After the defeat of House Targaryen by the combined forces of House Stark, House Baratheon, and House Lannister, Eddard Stark returned home to Winterfell with a baby Jon Snow, marking the start of the events of the main Game of Thrones series.
Notable Members of House Stark Featured in Game of Thrones
House Stark’s members serve as the key protagonists of the Game of Thrones series, forcing fans to wait with bated breath to see whether their favorite family members will survive. Though not all of them are fan favorites like Jon Snow, the bastard Stark sibling, they each have merits that have helped them survive the game.
Ned Stark, formally known as Eddard Stark, is introduced as the Stark family head and the father of the show’s Stark protagonists.
His staunch allegiance to ideals of honesty, loyalty, and honor became his doom and marked the descent from power of House Stark throughout the series. But the ideals he imparted to his children also keep their spirits unbroken as the series progresses.
Robb Stark tries to take vengeance in his father’s name and become King in the North in a desperate attempt to be the “family man” of House Stark and the North, protecting their interests from Andal foreigners, but his decision not to keep his promises, as his father would have done, results in the Red Wedding.
Catelyn Stark (née Tully), is the wife of Eddard Stark and the mother of his legitimate children. We come to know her as a fierce protectress of her children, though she’s cold towards anyone she sees as a threat to her family’s stability, namely her husband’s supposed bastard son.
Jon Snow, the bastard son of Ned Stark, is the “Stark” who gets to undergo a more classic hero’s journey as he tries to gain a sense of self that’s entirely based on his own merits rather than being just a bastard Stark.
This is later symbolized in Longclaw, an heirloom Valyrian steel sword that he receives from Jeor Mormont who serves as his father figure in the Night’s Watch. His merits later earn him a place as King in the North in his own right, not just because of his parentage.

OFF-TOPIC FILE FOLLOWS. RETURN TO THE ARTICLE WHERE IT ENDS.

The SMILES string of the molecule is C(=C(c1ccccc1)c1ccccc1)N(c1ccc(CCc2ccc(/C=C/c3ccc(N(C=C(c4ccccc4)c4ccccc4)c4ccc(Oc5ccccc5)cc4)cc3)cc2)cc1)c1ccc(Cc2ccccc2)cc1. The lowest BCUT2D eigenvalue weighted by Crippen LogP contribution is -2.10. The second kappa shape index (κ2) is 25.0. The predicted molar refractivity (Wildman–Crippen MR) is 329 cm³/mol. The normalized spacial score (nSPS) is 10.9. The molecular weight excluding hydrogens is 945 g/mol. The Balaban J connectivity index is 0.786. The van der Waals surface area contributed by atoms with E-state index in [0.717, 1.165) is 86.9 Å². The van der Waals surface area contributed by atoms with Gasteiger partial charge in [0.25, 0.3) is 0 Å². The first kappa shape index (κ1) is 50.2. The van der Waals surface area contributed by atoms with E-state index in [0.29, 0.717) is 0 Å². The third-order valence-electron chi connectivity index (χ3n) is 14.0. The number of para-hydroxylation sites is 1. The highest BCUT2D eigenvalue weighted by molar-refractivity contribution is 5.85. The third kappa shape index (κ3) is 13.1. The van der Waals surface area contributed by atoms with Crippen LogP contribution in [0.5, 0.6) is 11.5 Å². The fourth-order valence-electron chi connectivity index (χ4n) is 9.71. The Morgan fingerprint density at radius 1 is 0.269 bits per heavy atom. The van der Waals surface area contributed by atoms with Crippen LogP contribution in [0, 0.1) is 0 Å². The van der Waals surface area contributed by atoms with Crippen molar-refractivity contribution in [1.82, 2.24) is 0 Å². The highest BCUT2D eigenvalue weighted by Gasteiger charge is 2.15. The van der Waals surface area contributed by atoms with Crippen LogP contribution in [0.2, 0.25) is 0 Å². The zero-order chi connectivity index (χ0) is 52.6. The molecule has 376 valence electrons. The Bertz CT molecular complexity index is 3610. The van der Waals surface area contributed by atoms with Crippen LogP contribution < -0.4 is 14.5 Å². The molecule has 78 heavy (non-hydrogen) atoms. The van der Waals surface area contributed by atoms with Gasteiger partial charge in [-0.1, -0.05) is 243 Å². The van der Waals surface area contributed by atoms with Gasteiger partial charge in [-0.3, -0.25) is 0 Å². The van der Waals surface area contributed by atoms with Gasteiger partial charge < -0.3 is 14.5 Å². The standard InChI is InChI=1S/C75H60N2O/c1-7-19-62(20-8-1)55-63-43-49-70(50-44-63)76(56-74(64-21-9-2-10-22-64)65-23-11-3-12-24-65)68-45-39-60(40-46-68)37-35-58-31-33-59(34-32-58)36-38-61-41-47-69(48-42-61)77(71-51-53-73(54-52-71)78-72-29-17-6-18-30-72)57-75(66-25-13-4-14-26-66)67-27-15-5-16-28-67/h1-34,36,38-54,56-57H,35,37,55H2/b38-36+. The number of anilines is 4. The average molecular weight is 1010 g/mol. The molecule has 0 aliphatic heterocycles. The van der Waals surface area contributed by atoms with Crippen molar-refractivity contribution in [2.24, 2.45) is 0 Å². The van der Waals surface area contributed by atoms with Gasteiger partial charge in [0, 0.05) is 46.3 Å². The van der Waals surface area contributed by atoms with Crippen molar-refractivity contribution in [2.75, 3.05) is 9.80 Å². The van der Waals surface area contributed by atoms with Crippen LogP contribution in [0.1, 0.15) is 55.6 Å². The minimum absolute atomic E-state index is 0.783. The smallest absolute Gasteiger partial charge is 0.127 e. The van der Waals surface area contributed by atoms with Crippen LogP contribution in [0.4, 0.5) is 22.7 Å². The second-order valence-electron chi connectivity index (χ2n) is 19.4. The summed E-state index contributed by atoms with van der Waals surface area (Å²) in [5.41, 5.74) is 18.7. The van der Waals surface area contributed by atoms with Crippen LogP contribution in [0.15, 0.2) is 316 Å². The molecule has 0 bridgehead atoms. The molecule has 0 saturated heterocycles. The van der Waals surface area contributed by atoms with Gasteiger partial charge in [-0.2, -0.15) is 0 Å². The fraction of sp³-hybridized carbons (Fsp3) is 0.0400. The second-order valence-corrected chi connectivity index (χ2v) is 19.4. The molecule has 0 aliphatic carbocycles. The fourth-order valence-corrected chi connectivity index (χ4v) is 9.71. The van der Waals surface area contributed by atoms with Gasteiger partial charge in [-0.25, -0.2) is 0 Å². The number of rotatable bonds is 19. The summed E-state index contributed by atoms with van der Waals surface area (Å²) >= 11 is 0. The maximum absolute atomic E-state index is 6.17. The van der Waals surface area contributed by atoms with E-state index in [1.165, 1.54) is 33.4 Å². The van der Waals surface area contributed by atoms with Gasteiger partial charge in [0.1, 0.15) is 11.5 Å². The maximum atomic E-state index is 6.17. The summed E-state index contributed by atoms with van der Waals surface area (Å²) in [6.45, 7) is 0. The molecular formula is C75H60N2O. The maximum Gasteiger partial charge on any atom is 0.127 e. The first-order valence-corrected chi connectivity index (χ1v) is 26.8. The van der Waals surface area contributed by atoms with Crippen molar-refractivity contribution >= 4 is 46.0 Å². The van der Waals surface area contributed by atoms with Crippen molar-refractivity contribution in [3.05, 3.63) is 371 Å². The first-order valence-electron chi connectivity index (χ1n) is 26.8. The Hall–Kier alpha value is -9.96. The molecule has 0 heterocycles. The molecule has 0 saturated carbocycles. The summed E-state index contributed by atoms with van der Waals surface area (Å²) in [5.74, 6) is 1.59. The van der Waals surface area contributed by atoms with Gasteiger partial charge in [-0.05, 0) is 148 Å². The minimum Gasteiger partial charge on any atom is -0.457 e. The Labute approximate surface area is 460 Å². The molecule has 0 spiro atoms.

Sansa Stark, the eldest female Stark sibling, begins the story as a gullible girl before hardening into a clever young woman able and willing to do what it takes to pull her family back together. She later returns to Winterfell as the Lady of Winterfell.
Arya Stark is paralleled in the books with her aunt Lyanna and many characters note that she has wolf blood in her. Though it’s Brandon Stark, aka “Bran the Broken,” who exhibits warging powers later on, it’s Arya who displays the classic wild traits associated with wolf blood.
Little is known about their youngest brother, Rickon Stark, aside from his death towards the end of the series.
Now that Game of Thrones has ended, many fans have wondered whether House Stark will survive the winter of their decline but signs point toward the answer being yes. Now that there technically are Starks in the North — Arya and Sansa — the Stark family line can continue.
This isn’t all too different from what happened to the House of York, the real-life family that fought in the War of the Roses and served as George R.R. Martin’s inspiration for House Stark. York descendants today are mostly found only through their maternal line.
What to Expect From House Stark in House of the Dragon
In the teaser trailer for House of the Dragon, we see King Viserys I Targaryen ask his vassal lords to swear fealty to his daughter, Princess Rhaenyra Targaryen. Among them is Cregan Stark, the then Lord of Winterfell and head of House Stark.
Known as the Wolf of the North, Cregan was a stern pragmatist who turned his nose up at notions of honor and mercy. You can expect to see a vastly different Stark from the ones we’ve met in Game of Thrones.